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Fresno draws a Latino fan base The logo stands

Fresno State, which has built its pride in football, won't let its symbol be co-opted

September 27, 2008|Diane Pucin | Times Staff Writer

FRESNO -- The Fresno State Bulldogs logo is a fierce-looking creature, even with a collegiate red sweater with a green "V" on his chest.

The "V" represents the Central Valley and its blue-collar workers -- among them hardworking Latinos, many of whom came to the valley to work in the agricultural fields and who have adopted the Bulldogs as their athletic team of choice.

"Whether you went to Fresno State or not, up here you root for Fresno State," said Jose Plascencia, incoming president for the Central Valley Hispanic Chamber of Commerce.

Plascencia received a master's degree in business from Fresno State but said that even if he didn't, "I'd still wear the Bulldog with pride. It stands for the community."

It also has come to stand for something else:

Membership in a large and notorious Central Valley gang called the Bulldogs.

Beginning in the 1980s Fresno State's fearsome mascot became a symbol of gang violence.

About two years ago, city officials and the police department began a public crackdown on the gang and even now grade school and high school students here can't wear Fresno State gear to school.

It isn't a subject Fresno State coaches or officials shy away from.

"We'll help the police in whatever they need to do," football Coach Pat Hill said, "but since the time I came here my point has been to make Fresno State the team for everyone in the Central Valley, whether they are white or black or Hispanic or Hmong."

Hill, who brings his 25th-ranked Bulldogs to the Rose Bowl today to play UCLA, has always had grand visions for his used-to-be-easily-overlooked football team.

When he came to Fresno 12 years ago, Hill promised to "play anyone anywhere any time" and eventually get the Bulldogs into a major bowl game even though they play in the Western Athletic Conference, which is not part of the Bowl Championship Series.

That mission isn't totally accomplished, but it no longer seems impossible.

And Hill has other visions now.

As he drove his red Hummer to his Monday radio show at a local kitchen and bath display showroom -- pizza and salad served on display counters while questions arose about the defensive line and last week's dramatic 55-54 double-overtime win at Toledo -- Hill was excited about a new spin on an old idea.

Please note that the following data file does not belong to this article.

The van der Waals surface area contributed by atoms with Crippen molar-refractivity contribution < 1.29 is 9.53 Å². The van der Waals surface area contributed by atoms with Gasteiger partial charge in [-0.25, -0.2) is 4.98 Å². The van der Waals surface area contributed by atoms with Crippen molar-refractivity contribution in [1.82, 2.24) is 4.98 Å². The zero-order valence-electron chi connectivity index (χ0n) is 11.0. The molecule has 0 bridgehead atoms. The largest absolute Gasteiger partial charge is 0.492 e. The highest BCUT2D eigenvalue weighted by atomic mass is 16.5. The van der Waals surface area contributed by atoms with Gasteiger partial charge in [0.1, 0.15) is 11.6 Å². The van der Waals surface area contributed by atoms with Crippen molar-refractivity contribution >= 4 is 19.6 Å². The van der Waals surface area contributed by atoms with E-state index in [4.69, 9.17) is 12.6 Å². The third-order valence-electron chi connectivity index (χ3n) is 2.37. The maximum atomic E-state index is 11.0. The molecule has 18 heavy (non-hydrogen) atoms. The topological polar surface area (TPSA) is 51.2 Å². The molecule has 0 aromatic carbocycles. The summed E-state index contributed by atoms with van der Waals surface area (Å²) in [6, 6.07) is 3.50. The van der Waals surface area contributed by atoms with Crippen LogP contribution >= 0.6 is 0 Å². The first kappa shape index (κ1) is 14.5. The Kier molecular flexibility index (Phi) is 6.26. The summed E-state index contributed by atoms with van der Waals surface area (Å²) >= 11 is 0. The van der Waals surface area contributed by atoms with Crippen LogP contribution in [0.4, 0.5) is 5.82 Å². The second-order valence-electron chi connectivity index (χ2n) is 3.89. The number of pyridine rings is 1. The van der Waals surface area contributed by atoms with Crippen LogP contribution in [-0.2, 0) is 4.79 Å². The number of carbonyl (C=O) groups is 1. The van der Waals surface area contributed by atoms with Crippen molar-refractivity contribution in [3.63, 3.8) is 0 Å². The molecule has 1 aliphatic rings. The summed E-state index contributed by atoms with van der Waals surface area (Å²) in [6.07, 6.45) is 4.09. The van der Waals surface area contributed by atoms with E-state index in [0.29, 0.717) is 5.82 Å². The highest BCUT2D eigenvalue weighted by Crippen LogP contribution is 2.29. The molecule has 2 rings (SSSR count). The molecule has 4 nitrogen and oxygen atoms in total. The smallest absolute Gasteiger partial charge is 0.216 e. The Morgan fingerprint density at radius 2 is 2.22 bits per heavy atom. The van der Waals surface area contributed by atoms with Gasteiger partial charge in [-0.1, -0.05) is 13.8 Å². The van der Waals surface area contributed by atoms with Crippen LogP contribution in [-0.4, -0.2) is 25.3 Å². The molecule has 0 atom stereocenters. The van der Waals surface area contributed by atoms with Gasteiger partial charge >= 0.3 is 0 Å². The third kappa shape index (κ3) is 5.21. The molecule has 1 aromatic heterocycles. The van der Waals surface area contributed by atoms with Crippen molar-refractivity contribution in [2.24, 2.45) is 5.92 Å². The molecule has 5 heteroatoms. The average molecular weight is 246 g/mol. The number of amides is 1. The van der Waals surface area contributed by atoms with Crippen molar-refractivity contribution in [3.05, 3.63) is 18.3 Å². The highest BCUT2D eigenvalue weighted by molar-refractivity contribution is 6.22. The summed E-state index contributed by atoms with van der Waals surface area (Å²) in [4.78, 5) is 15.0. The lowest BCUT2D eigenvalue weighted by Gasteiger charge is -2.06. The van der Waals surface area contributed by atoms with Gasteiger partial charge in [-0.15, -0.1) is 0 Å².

Wouldn't it be wonderful, Hill said, if Fresno State football could mimic Notre Dame football?

"What if we became the national program for Hispanic fans, like Notre Dame is for Catholics," Hill said. "What if Telemundo or Univision became our television station, like NBC became Notre Dame's television station. I think it would be great if Telemundo or Univision wanted to televise all our games, buy naming rights to our stadium.

"Of course we don't condone any gang behaviors or affiliations, but that Bulldog logo has been with us forever."

Hill suggested that the living school mascot, a real bulldog named Victor E. Bulldog who wears a Fresno-red sweater with an "F" on it at athletic events, add a dog tag to his collar with a green letter "V" to represent the valley's agricultural workers.

Paul Ladwig, associate athletic director in charge of broadcasting and external relations, said the school is always in discussions with Fresno police and gang experts.

"No one has ever suggested we get rid of the Bulldog," Ladwig said. "What we've been told is that if we changed, the gangs would just change."

Fresno Mayor Alan Autry, who played football at University of Pacific with USC Coach Pete Carroll, said the city and the university have "declared war to get that logo back."

Autry said because of his love of sports, particularly football, the idea that a gang would appropriate a college logo "hit close to me, to my heart, and to have it especially in this city, it's not right."

In Fresno and the surrounding Central Valley, there are no pro sports or other major-college football teams, so Autry said, "That kids can't wear the colors of their college team to school, that's just not right and we have to keep working on that."

Fresno State Bulldogs gear is ubiquitous around the city. Inside a local convenience store this week there were six customers -- five wearing Fresno State caps or T-shirts. At a Chinese restaurant, there were 15 customers -- eight wearing Fresno State caps.

"It's my team," Eduardo Villareal said. "I didn't go to college, but the Bulldogs stand for winning in the valley."

Plascencia said that the Fresno State program was a point of pride for most Latinos in the area.

"Our [Chamber of Commerce] figures show that on a football game day the crowd is about 30% Hispanic," he said. "When immigrants come here I find they very quickly start to associate themselves with Fresno State.

"When the baseball team won the NCAA championship last summer, the excitement was everywhere. I think the entire valley was wearing the Bulldog with pride."

Plascencia said he understood there was some pressure on the university to alter the logo in an attempt to distance it from the Bulldogs gang affiliation.

"But that doesn't make sense either," he added. "That logo is a point of pride with a lot of good people."

Fresno State President John Welty said that the university is proud of the Bulldog and of its relationship with the diverse community.

"We have a problem in our community that is not unlike problems in other cities," Welty said. "And we've got a great athletic program that is a uniting force in the area. The Bulldog means pride for a lot of people."




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